Author: Samiksha Gupta
Managing Editor, Founder | Leagle Samiksha
Introduction to Sexual Assault:
The Nagpur Bench of Bombay High Court pronounced a baffling judgment on 24th Jan, 2020. In the case of Satish v/s State of Maharashtra, the single bench interpreted the offence of “sexual assault” under Sec 7 of The Protection of Children from Sexual Offences (POCSO) Act, 2012 in a strict fashion. The author does not see eye to eye on several aspects of this judgement.
First, Hon’ble Justice Pushpa Ganediwala held that, “The act of pressing of breast of the child aged 12 years, in the absence of any specific detail as to whether the top was removed or whether he inserted his hand inside top and pressed her breast, would not fall in the definition of ‘sexual assault’.”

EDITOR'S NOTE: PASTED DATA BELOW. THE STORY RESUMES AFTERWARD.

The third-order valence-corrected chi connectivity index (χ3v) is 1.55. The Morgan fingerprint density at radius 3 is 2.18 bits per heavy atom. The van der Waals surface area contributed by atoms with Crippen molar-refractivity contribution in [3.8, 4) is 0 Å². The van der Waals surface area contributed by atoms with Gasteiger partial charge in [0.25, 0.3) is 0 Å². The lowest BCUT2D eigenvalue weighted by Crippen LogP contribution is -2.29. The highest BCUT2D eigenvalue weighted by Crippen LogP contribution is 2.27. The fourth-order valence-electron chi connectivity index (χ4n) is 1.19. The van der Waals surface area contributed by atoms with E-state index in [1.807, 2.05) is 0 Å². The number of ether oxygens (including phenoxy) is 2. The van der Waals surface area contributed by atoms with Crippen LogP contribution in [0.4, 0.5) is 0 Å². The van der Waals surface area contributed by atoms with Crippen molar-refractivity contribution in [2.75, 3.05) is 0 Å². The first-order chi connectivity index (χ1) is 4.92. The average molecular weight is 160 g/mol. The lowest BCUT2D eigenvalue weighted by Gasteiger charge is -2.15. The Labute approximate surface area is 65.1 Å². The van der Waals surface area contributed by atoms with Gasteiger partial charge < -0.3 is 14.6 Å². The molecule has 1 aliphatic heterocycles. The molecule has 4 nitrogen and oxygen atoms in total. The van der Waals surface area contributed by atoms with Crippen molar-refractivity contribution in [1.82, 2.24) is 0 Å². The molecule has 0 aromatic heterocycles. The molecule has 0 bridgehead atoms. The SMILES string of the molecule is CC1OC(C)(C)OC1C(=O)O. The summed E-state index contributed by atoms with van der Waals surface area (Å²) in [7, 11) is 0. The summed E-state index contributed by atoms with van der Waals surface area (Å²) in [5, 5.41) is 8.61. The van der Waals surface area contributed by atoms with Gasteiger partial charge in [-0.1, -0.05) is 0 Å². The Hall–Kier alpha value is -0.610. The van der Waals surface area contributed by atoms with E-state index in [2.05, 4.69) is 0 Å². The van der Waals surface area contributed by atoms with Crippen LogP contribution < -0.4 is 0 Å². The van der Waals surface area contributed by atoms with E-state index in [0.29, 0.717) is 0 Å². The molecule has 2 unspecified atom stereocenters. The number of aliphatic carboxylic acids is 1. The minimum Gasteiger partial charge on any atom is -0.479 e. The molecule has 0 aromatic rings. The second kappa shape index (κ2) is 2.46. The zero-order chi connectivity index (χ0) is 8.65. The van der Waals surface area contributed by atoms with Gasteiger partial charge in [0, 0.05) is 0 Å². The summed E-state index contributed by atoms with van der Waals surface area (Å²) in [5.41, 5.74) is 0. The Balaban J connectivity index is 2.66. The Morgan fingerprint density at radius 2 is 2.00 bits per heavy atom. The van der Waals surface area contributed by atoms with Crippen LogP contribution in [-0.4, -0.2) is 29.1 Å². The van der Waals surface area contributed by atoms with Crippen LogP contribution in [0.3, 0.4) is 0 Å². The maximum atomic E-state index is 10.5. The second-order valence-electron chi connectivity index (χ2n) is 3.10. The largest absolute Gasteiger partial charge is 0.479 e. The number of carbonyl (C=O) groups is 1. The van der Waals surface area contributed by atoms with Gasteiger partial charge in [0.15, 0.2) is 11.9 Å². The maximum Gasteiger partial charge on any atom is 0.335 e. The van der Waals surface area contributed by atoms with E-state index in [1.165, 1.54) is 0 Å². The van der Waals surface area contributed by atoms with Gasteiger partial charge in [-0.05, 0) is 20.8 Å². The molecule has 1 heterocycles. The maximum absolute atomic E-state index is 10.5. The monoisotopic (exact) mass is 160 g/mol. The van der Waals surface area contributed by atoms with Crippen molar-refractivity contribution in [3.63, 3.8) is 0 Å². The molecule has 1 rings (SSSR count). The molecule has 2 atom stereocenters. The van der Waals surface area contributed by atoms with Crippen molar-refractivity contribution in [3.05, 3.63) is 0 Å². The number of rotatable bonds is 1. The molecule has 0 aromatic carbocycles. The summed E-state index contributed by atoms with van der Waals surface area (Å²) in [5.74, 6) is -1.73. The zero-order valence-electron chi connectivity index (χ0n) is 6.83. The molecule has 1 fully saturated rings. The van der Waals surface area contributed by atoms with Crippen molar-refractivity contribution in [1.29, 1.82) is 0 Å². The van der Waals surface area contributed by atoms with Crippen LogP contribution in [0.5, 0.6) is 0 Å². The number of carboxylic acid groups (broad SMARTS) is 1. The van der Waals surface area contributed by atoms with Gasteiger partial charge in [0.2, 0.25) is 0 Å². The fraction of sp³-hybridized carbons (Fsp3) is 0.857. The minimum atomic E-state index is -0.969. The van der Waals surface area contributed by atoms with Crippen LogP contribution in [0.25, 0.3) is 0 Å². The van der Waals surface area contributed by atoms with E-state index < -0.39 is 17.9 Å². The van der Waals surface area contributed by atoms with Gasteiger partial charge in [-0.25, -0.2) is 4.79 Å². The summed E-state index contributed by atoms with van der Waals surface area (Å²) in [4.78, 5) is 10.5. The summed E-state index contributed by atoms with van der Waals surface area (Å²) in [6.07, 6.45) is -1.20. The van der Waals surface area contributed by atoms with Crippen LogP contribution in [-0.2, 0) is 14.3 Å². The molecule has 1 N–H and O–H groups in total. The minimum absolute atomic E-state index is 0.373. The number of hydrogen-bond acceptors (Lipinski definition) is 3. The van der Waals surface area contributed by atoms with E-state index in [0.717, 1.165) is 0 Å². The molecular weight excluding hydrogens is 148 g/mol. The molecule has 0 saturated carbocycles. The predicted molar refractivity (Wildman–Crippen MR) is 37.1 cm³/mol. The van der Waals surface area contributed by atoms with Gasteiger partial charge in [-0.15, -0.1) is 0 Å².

Secondly, the court also stated that, “there is no direct physical contact i.e. skin to skin with sexual intent without penetration”.
Finally, the court made out the offence of Outraging the Modesty of a Woman under Sec 354 of the Indian Penal Code, 1860 (IPC) instead. The court convicted the accused with the minimum penalty of imprisonment for 1 year under Sec 354 of IPC instead of upholding the conviction under Sec 8 of POCSO Act, which specifies thrice the punishment.
The author thinks that this restrictive approach has set the movement for child rights and protection of children back by a giant stride. In this article, the author elucidates the reasons why.
Narrows down the Definition of Sexual Assault:
For the purpose of this case, the relevant part of the definition of sexual assault under Sec 7 of POCSO Act has three elements –
- any other act
- with sexual intent
- which involves physical contact without penetration”.